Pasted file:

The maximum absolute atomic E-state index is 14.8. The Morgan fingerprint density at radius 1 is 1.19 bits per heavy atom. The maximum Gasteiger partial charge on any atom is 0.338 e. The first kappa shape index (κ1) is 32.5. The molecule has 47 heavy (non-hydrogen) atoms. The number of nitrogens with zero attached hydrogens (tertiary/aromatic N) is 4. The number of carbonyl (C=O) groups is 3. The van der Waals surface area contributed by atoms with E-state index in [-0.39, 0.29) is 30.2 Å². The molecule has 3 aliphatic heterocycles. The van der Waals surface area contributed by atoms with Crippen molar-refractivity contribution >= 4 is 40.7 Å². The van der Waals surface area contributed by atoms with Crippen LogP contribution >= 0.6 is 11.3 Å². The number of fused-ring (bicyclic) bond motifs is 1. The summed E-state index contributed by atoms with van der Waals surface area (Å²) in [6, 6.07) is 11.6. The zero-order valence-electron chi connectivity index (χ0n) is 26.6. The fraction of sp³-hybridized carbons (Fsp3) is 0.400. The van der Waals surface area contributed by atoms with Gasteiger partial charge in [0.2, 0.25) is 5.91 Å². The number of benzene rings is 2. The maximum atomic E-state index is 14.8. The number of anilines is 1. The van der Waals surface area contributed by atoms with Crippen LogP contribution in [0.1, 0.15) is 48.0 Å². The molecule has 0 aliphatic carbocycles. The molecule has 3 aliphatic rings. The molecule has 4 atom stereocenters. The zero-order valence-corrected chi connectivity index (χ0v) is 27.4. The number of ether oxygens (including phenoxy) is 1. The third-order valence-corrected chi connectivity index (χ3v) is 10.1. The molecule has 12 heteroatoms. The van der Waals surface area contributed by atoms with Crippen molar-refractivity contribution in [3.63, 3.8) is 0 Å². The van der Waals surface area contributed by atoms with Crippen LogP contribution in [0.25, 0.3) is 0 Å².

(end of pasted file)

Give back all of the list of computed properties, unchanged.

The maximum absolute atomic E-state index is 14.8. The Morgan fingerprint density at radius 1 is 1.19 bits per heavy atom. The maximum Gasteiger partial charge on any atom is 0.338 e. The first kappa shape index (κ1) is 32.5. The molecule has 47 heavy (non-hydrogen) atoms. The number of nitrogens with zero attached hydrogens (tertiary/aromatic N) is 4. The number of carbonyl (C=O) groups is 3. The van der Waals surface area contributed by atoms with E-state index in [-0.39, 0.29) is 30.2 Å². The molecule has 3 aliphatic heterocycles. The van der Waals surface area contributed by atoms with Crippen molar-refractivity contribution >= 4 is 40.7 Å². The van der Waals surface area contributed by atoms with Crippen LogP contribution >= 0.6 is 11.3 Å². The number of fused-ring (bicyclic) bond motifs is 1. The summed E-state index contributed by atoms with van der Waals surface area (Å²) in [6, 6.07) is 11.6. The zero-order valence-electron chi connectivity index (χ0n) is 26.6. The fraction of sp³-hybridized carbons (Fsp3) is 0.400. The van der Waals surface area contributed by atoms with Gasteiger partial charge in [0.2, 0.25) is 5.91 Å². The number of benzene rings is 2. The maximum atomic E-state index is 14.8. The number of anilines is 1. The van der Waals surface area contributed by atoms with Crippen LogP contribution in [0.1, 0.15) is 48.0 Å². The molecule has 0 aliphatic carbocycles. The molecule has 3 aliphatic rings. The molecule has 4 atom stereocenters. The zero-order valence-corrected chi connectivity index (χ0v) is 27.4. The number of ether oxygens (including phenoxy) is 1. The third-order valence-corrected chi connectivity index (χ3v) is 10.1. The molecule has 12 heteroatoms. The van der Waals surface area contributed by atoms with Crippen molar-refractivity contribution in [3.63, 3.8) is 0 Å². The van der Waals surface area contributed by atoms with Crippen LogP contribution in [0.25, 0.3) is 0 Å².